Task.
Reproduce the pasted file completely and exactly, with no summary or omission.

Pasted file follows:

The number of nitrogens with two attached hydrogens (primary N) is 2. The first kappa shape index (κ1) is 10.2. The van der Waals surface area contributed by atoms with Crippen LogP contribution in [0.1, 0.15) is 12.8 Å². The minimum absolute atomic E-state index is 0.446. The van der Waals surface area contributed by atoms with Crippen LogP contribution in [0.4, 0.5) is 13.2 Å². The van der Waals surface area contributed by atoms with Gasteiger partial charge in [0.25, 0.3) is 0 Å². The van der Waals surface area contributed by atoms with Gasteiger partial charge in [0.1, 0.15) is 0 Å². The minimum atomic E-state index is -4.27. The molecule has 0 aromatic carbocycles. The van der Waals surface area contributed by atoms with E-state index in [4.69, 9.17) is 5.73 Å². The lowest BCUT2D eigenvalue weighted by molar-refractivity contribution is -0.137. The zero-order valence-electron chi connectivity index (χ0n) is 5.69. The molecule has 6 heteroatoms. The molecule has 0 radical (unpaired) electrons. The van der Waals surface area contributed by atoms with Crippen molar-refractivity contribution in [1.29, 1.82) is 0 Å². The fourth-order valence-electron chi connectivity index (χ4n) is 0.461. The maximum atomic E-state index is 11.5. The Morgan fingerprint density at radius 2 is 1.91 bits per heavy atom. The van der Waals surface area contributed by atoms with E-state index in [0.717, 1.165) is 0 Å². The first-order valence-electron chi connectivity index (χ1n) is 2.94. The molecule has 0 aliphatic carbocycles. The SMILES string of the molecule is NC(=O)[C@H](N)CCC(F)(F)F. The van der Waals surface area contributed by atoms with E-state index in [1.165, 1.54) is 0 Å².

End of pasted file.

The number of nitrogens with two attached hydrogens (primary N) is 2. The first kappa shape index (κ1) is 10.2. The van der Waals surface area contributed by atoms with Crippen LogP contribution in [0.1, 0.15) is 12.8 Å². The minimum absolute atomic E-state index is 0.446. The van der Waals surface area contributed by atoms with Crippen LogP contribution in [0.4, 0.5) is 13.2 Å². The van der Waals surface area contributed by atoms with Gasteiger partial charge in [0.25, 0.3) is 0 Å². The van der Waals surface area contributed by atoms with Gasteiger partial charge in [0.1, 0.15) is 0 Å². The minimum atomic E-state index is -4.27. The molecule has 0 aromatic carbocycles. The van der Waals surface area contributed by atoms with E-state index in [4.69, 9.17) is 5.73 Å². The lowest BCUT2D eigenvalue weighted by molar-refractivity contribution is -0.137. The zero-order valence-electron chi connectivity index (χ0n) is 5.69. The molecule has 6 heteroatoms. The molecule has 0 radical (unpaired) electrons. The van der Waals surface area contributed by atoms with Crippen molar-refractivity contribution in [1.29, 1.82) is 0 Å². The fourth-order valence-electron chi connectivity index (χ4n) is 0.461. The maximum atomic E-state index is 11.5. The Morgan fingerprint density at radius 2 is 1.91 bits per heavy atom. The van der Waals surface area contributed by atoms with E-state index in [0.717, 1.165) is 0 Å². The first-order valence-electron chi connectivity index (χ1n) is 2.94. The molecule has 0 aliphatic carbocycles. The SMILES string of the molecule is NC(=O)[C@H](N)CCC(F)(F)F. The van der Waals surface area contributed by atoms with E-state index in [1.165, 1.54) is 0 Å².